A third study considered the duration of the corneal opacities produced by phenol, 1% sodium hydroxide, acetic acid and anhydrous sodium carbonate. The onset of corneal opacity produced by 5% sulfuric acid, the weak acids and 1% sodium hydroxide were reduced as a result of washing the test eyes 30 s after instillation of the test material (Murphy et al., 1982). 5% acetic acid solution caused moderate eye irritation and corneal damage.  Corneal opacities were reported in 7/9 rabbits in both the ‘washed' and 'unwashed eye’ groups following examination of the eyes following installation of 2% fluorescein.  The results of this study indicate that acetic acid warrants classification under DSD or CLP.

Oesophagus and forestomach

A study designed to compare the influence of acetic acid on the carcinogenic effect of N-nitrososarcosin ethylester (NSEE) has been reported (Alexandrov et al., 1989; see CSR section  One group of 20 rats received NSEE (dosed orally 5 times per week) and also received 0.5 mL of commercial vinegar (3% acetic acid in water) orally 3 times per week for 6 months and then received the vinegar only for a further 2 months. Another group of 9 rats received vinegar only for 8 months and another group of 18 rats received NSEE only for 6 months.  After 8 months animals were autopsied and the oesoophagus and forestomach examined histopathologically.

As anticipated, rats treated with the carcinogen NSEE had high incidences of pre-neoplastic lesions and papillomas and carcinomas of the oesophagus and forestomach.  Acetic acid administration, alone, did not induce tumours, however hyperplasia of the oesophagus and forestomach were reported and is likely to be a consequence of local irritancy of acetic acid.

Respiratory irritation

In an acute toxicity study mice were restrained in body plethysmographs while their heads were enclosed in the inhalation chamber. The breathing frequency was monitored with a pressure transducer before and during the 60 minute exposure period, and throughout the recovery period (Gagnaire et al., 2001; see CSR section  For each concentration, a time-effect curve was plotted and the maximum decrease in respiratory rate occurring during the exposure period was recorded.  The exposure concentration-response relationship was used to calculate the linear regression equation, the RD50 and the corresponding 95% confidence intervals. The expiratory bradypnoea indicative of upper airway irritation in mice was evaluated during a 60 min period of oronasal exposure to acetic acid. The airborne concentration resulting in a 50% decrease in the respiratory rate of mice ( RD50) was calculated as 227 ppm (558 mg/m3) for acetic acid.  An earlier study had previously reported a RD50 value of 1040 ppm for rodents (Kane et al., 1980).

Summary of non-human data

Glacial acetic acid is considered to be corrosive.  Irritation/corrosion at the site of entry may be expected and will be dependent upon the concentration of the acid and susceptibility of the target site.  For example, 3% solutions of the acid have been reported to cause some irritation to eyes of test animals, the effects on skin of this concentration are much less pronounced.  By inhalation, an RD50 (50% reduction in respiratory rate) of 227 ppm (558 mg/m3) has been reported in mice.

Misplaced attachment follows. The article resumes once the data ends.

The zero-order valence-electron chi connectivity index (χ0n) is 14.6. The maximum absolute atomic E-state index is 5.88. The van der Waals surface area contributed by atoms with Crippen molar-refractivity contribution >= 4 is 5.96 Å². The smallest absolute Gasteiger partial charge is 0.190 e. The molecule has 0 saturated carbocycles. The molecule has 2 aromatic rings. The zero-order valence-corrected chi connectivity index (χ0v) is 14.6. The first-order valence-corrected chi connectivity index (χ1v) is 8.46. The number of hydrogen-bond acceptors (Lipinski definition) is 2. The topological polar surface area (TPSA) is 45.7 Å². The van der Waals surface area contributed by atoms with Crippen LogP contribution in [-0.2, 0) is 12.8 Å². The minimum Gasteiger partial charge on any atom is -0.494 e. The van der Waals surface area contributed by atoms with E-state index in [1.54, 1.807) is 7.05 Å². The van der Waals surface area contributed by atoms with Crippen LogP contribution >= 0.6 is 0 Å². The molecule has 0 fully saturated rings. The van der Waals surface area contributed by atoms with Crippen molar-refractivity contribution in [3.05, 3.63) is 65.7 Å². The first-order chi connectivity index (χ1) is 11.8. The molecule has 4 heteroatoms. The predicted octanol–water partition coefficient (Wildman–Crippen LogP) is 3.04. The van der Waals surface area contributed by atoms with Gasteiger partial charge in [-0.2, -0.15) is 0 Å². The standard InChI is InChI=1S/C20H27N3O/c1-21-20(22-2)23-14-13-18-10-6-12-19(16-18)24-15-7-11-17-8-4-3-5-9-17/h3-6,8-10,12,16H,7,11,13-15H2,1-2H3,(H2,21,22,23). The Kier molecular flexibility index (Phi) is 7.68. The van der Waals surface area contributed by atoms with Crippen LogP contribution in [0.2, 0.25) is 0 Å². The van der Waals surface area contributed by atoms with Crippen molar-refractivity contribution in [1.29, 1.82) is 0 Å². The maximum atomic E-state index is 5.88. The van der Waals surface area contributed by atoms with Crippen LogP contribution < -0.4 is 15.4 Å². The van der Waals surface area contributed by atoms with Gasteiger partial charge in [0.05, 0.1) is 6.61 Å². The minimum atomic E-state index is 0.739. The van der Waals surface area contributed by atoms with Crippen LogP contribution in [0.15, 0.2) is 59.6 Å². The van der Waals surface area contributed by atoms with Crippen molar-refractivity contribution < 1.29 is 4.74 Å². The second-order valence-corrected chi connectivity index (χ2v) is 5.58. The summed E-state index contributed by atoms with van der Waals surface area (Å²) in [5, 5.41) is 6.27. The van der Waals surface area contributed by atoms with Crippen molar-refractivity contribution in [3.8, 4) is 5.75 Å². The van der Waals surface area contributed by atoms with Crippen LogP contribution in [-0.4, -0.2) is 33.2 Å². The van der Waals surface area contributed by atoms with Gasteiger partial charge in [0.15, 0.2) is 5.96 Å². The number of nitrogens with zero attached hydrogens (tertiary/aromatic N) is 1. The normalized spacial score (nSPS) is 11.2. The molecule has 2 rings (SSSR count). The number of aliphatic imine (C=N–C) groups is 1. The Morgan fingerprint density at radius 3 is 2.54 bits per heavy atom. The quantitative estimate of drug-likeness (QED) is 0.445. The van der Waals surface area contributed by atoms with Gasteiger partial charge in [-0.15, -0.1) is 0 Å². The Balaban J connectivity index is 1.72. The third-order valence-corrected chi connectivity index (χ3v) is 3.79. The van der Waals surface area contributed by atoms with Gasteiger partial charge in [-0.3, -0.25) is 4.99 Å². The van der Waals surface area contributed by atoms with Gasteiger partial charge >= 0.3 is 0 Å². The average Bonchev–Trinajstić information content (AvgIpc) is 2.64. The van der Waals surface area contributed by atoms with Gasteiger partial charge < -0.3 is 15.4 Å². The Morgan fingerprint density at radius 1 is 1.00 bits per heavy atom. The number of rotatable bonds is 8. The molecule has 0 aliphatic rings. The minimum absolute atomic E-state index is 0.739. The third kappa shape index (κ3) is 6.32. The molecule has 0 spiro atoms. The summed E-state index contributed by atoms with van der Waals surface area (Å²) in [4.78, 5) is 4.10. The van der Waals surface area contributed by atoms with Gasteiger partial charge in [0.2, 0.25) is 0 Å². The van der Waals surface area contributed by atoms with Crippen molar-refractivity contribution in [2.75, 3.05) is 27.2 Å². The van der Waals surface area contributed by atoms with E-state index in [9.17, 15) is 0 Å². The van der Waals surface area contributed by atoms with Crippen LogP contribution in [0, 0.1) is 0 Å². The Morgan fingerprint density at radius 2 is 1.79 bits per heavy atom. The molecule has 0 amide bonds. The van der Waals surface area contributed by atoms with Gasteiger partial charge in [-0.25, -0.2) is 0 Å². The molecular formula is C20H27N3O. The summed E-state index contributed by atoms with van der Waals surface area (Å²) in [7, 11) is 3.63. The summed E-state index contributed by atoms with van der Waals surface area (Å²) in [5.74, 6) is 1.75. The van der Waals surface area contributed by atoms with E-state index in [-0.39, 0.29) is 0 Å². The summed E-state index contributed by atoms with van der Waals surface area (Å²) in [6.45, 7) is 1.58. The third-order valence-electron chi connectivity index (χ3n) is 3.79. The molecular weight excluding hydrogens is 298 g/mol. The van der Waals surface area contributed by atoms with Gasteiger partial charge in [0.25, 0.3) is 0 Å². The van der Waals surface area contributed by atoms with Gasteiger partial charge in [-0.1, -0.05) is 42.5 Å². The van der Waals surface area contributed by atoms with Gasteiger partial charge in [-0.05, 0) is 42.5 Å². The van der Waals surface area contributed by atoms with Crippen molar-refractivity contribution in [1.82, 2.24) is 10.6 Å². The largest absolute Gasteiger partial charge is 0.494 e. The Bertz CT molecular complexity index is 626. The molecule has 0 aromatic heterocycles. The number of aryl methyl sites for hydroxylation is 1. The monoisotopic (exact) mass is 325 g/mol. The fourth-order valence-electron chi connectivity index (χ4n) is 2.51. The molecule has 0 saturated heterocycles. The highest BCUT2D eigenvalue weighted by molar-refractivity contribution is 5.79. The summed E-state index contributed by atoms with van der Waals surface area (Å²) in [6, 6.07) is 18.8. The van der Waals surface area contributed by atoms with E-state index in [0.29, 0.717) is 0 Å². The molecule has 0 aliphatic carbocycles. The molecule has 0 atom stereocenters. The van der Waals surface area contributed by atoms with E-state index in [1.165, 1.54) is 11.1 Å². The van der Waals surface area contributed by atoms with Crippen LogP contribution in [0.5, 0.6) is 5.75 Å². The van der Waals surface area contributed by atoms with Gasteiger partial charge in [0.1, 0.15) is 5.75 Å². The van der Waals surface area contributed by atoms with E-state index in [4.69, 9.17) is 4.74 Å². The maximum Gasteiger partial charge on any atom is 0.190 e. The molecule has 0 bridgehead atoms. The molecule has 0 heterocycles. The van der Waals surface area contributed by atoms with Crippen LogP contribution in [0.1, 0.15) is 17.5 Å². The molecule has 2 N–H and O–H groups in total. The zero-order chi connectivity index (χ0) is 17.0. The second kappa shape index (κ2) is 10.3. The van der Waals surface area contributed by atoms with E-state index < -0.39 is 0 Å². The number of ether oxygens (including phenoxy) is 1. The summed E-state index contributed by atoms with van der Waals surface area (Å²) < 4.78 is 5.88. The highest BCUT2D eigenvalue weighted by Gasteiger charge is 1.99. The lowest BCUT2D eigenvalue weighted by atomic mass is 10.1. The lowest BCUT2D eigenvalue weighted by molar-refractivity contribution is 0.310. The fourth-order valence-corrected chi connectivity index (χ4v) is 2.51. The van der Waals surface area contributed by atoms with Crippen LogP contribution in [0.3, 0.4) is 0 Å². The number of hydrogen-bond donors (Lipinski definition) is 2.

Human information

Skin, Eye and Respiratory

There are reports of effects to skin, eye or respiratory tract of high concentrations of acetic acid, or mixtures of acetic acid and acetic anhydride, from accidental exposure in the workplace (Capellini & Sartorelli, 1976; Ghiringhelli, 1957).  The exact concentrations of the acid in contact with skin, eyes or respiratory tract are not accurately known, nevertheless such incidents have confirmed the irritation/corrosion potential in humans.  In their investigations Nixon et al. (1975, 1990) extended their animal studies to consider human skin which they reported to be slightly less affected.

Human volunteer studies

Skin irritation

A study reported by Robinson et al. (2002) investigated acute skin irritation responses in human subjects with 10% acetic acid used as a "weak" skin irritant.  Acute skin irritation responses were assessed from 4-hour occluded patch test exposures to irritant test chemicals, including 10% acetic acid.  Results were compiled from nine acute irritation patch test studies, conducted at three test facilities over a 5-year period, and tested in sufficient numbers of test subjects to enable the stratification of results for different human subpopulations. A weakness was that only crude comparisons were made which did not adjust for the effects of other factors.

10% acetic acid was irritating to the skin in humans and produced weak to moderate erythema accompanied by oedema and surface effects like glazing and scaling. Men showed a faster reaction than women (lower TR50 values), with a higher mean response grade and a significantly greater percentage affected at 4 hours (p < 0.05). Asian subjects showed greater mean skin irritation responses and lower TR50 values than Caucasian subjects, and a significantly greater percentage was affected at 4 hours (p < 0.05). There was also a slight, but non-significant, reduction in response among older subjects (> 55 years). There was virtually identical reactivity between self-assessed `sensitive' and normal skin groups. Reproducibility of the intensity of irritation scores for more than 38 subjects with repeat measurements was low.